- 73g cornstarch
- 43g tapioca starch
- 40g brown rice flour
- 30g non fat dry milk powder (substitute soy milk powder for dairy free)
- 10g potato starch
- 5g xanthan gum
ANGEL FOOD CAKE
- ¾ cup icing sugar (first amount)
- 140 g cake flour blend (recipe above)
- ½ teaspoon xanthan gum
- ½ teaspoon salt
- 12 egg whites, room temperature
- ⅓ cup warm water
- 1½ teaspoon cream of tartar
- ¼ teaspoon vanilla
- ¾ cup icing sugar (second amount)
WHIPPED CREAM FILLING
- 2 cups whipping cream
- 2 tablespoon icing sugar
- 1 teaspoon vanilla extract
- fresh fruit and edible flowers
CAKE FLOUR BLEND
- Make cake flour blend in the bowl of a food processor. Process for one minute to finely grind the milk powder and evenly combine the ingredients. Store in an airtight container.
ANGEL FOOD CAKE
- Preheat the oven to 350°F. DO NOT grease the Angel Food Cake pan.
- Place a strainer over a bowl and add first amount of icing sugar, cake flour, xanthan gum and salt straining it into the bowl. Move the strainer over a second bowl and again sift the mixture into that bowl. Repeat sifting the mixture 4 times.
- In the large bowl of a stand mixer beat the egg whites, water, cream of tartar and vanilla on medium-high speed.
- Gradually add the second amount of icing sugar a few tablespoons at a time. Continue beating on medium-high speed until soft peaks form, 3-4 minutes. Increase speed to high and beat until peaks become stiff and glossy, 2-3 minutes.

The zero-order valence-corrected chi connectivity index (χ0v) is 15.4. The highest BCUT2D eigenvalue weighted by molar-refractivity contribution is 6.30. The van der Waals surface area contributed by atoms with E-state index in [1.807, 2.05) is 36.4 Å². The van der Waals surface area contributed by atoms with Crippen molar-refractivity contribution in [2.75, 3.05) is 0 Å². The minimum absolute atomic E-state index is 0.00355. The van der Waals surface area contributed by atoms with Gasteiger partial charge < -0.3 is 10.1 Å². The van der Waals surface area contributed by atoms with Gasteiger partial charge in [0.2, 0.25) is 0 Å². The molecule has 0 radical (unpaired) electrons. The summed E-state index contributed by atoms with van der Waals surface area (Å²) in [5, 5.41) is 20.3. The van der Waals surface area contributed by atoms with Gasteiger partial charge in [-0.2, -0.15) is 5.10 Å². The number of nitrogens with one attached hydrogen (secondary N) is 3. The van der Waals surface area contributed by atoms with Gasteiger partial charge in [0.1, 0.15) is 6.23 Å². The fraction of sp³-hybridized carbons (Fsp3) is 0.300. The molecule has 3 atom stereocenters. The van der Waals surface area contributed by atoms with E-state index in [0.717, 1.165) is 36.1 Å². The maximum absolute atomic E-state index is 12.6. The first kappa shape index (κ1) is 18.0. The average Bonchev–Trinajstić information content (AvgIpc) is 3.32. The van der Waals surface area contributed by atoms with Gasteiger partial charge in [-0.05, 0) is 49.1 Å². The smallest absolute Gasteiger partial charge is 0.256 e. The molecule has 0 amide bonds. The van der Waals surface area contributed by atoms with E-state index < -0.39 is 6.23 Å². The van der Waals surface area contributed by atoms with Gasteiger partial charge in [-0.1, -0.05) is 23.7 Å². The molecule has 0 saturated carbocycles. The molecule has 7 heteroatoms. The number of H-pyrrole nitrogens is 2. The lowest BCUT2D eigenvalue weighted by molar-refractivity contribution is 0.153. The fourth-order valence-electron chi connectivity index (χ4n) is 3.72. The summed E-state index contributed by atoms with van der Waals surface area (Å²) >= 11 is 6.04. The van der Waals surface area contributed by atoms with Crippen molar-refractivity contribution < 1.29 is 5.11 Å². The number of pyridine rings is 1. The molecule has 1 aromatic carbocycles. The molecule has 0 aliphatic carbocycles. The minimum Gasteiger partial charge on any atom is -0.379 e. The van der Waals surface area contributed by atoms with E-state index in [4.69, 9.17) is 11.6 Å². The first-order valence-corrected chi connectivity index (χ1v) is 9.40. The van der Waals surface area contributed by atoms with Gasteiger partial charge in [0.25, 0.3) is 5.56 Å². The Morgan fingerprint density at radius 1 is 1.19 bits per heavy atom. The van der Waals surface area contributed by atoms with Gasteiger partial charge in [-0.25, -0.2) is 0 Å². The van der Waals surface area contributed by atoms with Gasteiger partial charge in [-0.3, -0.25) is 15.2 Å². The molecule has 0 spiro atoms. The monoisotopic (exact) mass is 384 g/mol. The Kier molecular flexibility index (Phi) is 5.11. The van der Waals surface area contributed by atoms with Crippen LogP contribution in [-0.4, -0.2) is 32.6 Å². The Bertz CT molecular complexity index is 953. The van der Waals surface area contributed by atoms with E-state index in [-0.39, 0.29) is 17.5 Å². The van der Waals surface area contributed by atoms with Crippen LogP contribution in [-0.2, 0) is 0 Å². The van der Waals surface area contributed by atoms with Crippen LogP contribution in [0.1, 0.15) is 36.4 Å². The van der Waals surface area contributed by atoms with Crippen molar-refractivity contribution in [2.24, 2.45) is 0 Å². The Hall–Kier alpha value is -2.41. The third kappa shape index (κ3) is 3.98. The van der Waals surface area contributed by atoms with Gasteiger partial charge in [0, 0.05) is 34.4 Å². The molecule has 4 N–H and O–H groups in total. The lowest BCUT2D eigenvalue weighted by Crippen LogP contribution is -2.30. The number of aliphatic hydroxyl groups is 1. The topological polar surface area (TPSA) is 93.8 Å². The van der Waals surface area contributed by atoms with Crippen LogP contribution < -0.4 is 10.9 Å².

- In stages sift the flour mixture onto the egg white mixture and gently folding it in. Pour the batter into the Angel food cake pan. Lightly tap the pan on the counter a few times to settle the batter.
- Bake in preheated oven 30-35 minutes or until a wooden skewer inserted in the middle of the cake comes out clean. Cool the cake upside down on an inverted glass or bottle until completely cooled, about 2 hours.
- Whip the cream to soft peaks. Add the sugar and vanilla and continue beating until it forms stiff peaks.
- Remove cooked cake from the pan using a small plastic spatula to loosen the sides if needed. Using a serrated knife cut the cake in half horizontally. Place the bottom half on a serving tray.
- Top with half of the whipped cream and most of the fruit. Place the top piece of cake on top.
- Drop whipped cream onto the top of the cake by the spoonful pushing it close to the edges. Decorate with more fruit and/or fresh edible flowers. Refrigerate until serving.